But then Steven Levinson discovered that Australian aboriginals do not locate themselves in space in the same way. In the original dinner party, they would say John is in the north, Mary is in the south, and Peter is on the east, depending of course on the orientation of the table to the points of the compass. If the speaker turned his or her  back, nothing would change. John would still be in the north, Mary the south, Peter in the east. The directions are concerned with the geography of the world so to speak, with absolute direction not related to which way they are facing. Suppose the dinner party took place in a revolving restaurant. As the restaurant went round, nothing would change for people who relied on relative direction; left and right would still be left and right. But every quarter revolution everything would change for those who relied on absolute direction; east would become south, then west etc.

The overall idea that people’s differences in speaking may reflect differences in thinking has become known as linguistic relativity; language and thinking are bound together and vary in all sorts of ways among the people of the world. For example one big difference seems to be between ‘eastern’ and ‘western’ people. Chinese people for instance tend to think about things more in terms of wholes, English people in terms of parts.

So does language make you think in particular ways, or does thinking make you speak in particular ways? By and large this has turned into question of chicken and egg; whichever starting point you choose has pros and cons. Researchers have been locked in combat the past decade, impugning each other’s research methods and questioning how many words Eskimo really has for snow.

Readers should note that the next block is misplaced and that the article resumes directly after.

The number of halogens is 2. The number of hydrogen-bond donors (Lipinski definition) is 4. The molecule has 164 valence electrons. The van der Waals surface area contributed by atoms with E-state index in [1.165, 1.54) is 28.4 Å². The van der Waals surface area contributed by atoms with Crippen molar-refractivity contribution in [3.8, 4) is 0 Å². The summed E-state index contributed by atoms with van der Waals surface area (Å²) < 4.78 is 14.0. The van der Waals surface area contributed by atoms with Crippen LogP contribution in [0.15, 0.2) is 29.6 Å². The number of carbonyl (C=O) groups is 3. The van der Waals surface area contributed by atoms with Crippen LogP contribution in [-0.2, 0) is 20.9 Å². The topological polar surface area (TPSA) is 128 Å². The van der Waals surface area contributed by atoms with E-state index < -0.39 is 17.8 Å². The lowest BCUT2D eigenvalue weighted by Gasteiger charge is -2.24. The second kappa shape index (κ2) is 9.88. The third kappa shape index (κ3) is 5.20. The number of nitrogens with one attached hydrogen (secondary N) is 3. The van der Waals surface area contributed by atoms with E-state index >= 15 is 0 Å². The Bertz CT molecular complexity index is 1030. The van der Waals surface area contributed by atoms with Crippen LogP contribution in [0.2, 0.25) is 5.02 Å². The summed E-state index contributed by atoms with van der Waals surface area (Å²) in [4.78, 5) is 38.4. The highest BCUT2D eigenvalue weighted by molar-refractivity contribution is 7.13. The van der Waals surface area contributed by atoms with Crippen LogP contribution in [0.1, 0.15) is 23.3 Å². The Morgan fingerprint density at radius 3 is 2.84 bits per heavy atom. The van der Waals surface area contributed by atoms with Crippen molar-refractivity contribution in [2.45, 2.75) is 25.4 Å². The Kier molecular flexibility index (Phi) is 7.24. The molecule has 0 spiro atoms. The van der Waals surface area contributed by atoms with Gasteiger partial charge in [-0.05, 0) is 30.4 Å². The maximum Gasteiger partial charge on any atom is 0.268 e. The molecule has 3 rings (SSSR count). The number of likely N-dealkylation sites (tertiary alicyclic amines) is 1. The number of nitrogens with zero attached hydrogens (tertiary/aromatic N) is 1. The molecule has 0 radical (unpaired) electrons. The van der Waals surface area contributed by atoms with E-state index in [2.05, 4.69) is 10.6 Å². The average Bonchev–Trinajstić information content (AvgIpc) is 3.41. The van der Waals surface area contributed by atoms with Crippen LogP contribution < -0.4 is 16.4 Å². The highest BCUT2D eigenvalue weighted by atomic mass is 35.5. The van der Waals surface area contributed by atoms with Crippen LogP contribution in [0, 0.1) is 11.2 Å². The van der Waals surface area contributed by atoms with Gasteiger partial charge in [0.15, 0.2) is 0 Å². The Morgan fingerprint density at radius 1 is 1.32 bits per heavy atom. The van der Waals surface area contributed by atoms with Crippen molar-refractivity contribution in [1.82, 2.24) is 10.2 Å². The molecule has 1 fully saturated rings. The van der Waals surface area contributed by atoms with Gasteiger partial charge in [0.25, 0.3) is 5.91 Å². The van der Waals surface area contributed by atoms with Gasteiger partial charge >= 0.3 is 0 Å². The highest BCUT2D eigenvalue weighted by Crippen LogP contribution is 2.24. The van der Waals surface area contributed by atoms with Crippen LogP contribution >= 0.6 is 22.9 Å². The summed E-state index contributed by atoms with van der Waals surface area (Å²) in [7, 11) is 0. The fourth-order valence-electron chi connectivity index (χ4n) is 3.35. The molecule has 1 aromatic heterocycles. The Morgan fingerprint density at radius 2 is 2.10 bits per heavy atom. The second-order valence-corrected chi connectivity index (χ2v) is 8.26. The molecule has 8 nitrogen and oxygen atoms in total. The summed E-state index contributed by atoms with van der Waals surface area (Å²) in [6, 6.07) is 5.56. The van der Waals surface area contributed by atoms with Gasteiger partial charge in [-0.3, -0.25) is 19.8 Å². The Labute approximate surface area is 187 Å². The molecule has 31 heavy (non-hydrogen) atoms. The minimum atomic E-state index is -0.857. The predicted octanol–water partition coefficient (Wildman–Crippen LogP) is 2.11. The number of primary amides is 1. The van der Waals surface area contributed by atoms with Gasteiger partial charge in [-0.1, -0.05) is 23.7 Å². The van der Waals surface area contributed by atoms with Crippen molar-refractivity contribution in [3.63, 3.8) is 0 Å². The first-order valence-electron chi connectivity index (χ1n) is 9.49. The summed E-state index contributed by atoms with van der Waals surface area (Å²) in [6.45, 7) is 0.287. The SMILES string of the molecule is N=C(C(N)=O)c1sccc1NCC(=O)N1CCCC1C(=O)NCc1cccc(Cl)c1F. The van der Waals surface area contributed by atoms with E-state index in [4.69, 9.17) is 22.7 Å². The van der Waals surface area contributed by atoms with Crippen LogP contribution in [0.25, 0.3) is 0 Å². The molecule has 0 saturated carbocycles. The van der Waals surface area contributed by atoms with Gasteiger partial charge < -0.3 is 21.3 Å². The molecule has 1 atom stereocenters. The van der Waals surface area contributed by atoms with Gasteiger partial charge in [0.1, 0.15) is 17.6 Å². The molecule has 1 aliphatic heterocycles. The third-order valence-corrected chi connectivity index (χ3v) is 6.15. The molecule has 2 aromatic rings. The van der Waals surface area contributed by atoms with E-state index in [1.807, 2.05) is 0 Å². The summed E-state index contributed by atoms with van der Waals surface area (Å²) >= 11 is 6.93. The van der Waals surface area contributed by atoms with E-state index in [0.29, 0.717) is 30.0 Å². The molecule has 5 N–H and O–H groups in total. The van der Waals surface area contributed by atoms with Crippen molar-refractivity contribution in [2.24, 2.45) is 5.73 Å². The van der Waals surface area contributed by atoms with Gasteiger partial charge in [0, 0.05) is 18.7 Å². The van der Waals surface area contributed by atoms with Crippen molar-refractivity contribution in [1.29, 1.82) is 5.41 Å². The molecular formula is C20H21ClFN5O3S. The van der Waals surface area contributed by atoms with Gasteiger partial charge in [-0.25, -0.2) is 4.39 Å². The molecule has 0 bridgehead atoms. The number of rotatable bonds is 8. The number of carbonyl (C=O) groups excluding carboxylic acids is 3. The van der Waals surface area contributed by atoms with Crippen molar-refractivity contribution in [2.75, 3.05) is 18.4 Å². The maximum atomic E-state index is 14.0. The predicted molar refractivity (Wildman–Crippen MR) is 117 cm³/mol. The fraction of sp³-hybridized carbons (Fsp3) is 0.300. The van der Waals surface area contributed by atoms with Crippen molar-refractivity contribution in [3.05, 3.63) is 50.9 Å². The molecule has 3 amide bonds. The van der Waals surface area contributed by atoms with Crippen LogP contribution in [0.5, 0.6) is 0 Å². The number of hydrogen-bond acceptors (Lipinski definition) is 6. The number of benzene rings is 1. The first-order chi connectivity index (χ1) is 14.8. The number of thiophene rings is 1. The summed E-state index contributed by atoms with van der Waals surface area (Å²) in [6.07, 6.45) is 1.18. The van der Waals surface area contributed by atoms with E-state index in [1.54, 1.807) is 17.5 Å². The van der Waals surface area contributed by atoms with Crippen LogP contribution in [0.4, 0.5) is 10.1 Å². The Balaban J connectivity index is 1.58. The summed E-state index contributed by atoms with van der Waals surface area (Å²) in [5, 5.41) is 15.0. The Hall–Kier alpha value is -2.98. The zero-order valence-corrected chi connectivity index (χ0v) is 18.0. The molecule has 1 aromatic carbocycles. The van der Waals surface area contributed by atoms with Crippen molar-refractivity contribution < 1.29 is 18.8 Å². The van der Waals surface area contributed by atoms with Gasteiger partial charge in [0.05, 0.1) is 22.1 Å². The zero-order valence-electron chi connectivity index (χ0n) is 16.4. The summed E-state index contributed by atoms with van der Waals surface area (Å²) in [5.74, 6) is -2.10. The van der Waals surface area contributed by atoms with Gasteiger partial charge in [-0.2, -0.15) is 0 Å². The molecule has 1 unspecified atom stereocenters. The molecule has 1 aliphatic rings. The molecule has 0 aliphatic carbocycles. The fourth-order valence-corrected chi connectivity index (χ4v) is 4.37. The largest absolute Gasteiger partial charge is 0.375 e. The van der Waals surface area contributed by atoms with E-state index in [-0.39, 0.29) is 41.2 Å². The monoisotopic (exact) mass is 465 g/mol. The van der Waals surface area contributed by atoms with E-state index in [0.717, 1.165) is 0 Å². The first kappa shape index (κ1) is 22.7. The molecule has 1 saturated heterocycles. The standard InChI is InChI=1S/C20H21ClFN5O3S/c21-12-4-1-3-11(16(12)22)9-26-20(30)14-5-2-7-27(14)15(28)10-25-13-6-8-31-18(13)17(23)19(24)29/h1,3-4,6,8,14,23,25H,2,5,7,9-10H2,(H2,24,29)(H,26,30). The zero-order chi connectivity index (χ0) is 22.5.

Nevertheless a version of this thinking has in a sense ruled our lives for many years. Expressions have been labelled as racist or sexist and banned from polite conversation. We mustn’t say ‘nigger’ (though ‘niggah’ is used in Black English); we can’t talk about ‘handicapped’ people or ‘cripples’, only about the ‘disabled’.

Obviously at one level, avoidance of unpleasant terms is civilised; you do not want to call people by names they will find offensive. But you do have to check whether they are actually offended by the terms. A North-East council tried to stop a restaurant from calling itself the Fat Buddha, to the amazement of the Buddhists who ran it, who thought it was rather jolly to be fat.

The snag is when people believe that banning the word stops the thought, the approach of Orwell’s Ministry of Truth. To imagine this goes deeper than the rules of polite conversation is to believe that suppressing the words suppresses thoughts; if you can’t say it you can’t think it. Forcing someone not to say something only works if it eventually affects their thinking; if the word ‘red’ were banned tomorrow, would English people see the world differently? No-one suggested that instead of banning smoking in public we should ban the word ‘cigarette’. It also ignores the sheer flexibility of language; a new insulting term soon emerges to take over the offensive term. And indeed yesterday’s insult is today’s badge of pride; ‘Tory’ came from an insult about Irish bandits and ‘Old Contemptibles’ became the name for the WWI veterans. To think that language censorship is an effective way of stopping prejudice is either to adopt a very strong version of the connection between language and thinking or to be as much concerned with the social niceties as Victorians who did not want people to mention the legs of tables.

Arbitrariness of meaning  Words for relatives  Colours   Saying No  Words index  Vivian Cook